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Quote:
Originally Posted by NyWriterdude View Post
The article also suggested that improving conditions in terms of acceptance in the red states also meant that gay people felt more comfortable living in other places. It isn't a matter of just them being "forced" out, it's also that they feel more comfortable living in a wide variety of places.

I agree this isn't entirely a bad thing.
No, as usual you are wrong. Red states don't improve conditions for LGBTQ on their own. Growing numbers of this community moving in and start changing the political climate there. And the reason why they are growing in those places? They are forced out of the traditional liberal coastal cities because of economics so they go to cheaper red states. If the red states were expensive, they wouldn't be going there.

You, of course, are going to argue and come up with some nonsense just so you can get in the last word and be the NYC Citydata forum champ.
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Old 12-17-2016, 01:53 PM
 
Location: New Jersey
4,447 posts, read 2,280,526 times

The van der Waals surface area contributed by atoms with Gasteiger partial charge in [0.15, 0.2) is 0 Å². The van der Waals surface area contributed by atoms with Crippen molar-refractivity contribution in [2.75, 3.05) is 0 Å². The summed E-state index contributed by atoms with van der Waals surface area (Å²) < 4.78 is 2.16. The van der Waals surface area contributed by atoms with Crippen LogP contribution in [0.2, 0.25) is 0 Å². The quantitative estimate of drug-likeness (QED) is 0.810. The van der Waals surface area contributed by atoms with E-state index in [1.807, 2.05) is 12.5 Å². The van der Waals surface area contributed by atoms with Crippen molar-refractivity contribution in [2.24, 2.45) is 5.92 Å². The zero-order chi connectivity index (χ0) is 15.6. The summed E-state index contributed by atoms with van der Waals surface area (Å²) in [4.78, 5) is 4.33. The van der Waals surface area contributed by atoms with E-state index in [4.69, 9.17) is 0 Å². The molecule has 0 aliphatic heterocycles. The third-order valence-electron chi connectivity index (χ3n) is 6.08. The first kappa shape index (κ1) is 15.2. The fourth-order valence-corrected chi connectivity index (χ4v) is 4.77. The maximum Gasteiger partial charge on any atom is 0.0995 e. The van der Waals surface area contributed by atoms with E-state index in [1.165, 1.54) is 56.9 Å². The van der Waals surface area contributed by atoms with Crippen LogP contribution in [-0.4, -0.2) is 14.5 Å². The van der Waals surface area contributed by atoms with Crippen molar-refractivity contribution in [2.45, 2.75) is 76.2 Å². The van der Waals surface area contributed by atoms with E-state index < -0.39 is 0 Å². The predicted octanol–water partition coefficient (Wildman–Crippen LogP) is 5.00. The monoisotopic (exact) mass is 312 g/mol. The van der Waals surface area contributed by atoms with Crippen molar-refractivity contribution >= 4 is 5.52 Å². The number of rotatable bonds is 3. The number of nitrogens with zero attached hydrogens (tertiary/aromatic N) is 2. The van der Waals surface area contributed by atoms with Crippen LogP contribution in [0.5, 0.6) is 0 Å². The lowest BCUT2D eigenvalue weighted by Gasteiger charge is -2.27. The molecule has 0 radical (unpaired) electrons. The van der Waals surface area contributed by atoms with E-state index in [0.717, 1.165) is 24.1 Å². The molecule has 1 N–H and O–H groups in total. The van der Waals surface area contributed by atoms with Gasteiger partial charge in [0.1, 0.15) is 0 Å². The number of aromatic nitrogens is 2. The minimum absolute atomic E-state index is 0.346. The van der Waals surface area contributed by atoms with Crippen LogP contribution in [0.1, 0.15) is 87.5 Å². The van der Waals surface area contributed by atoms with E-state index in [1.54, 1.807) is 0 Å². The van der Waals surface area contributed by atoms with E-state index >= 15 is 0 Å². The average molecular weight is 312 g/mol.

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Quote:
Originally Posted by anonimuso View Post
People in this thread keep focusing on the fact that they are leaving because it has become economically infeasible to live in these liberal cities/states. But you're ignoring the fact of why that is the case. Part of it has to do with the types of politicians they have been electing and the policies they promote. And these gay people have almost certainly been voting for those same politicians. And now they are running away from their decisions and heading to another city state to presumably do the exact same thing.
This.
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Old 12-17-2016, 02:16 PM
 
1,745 posts, read 2,033,330 times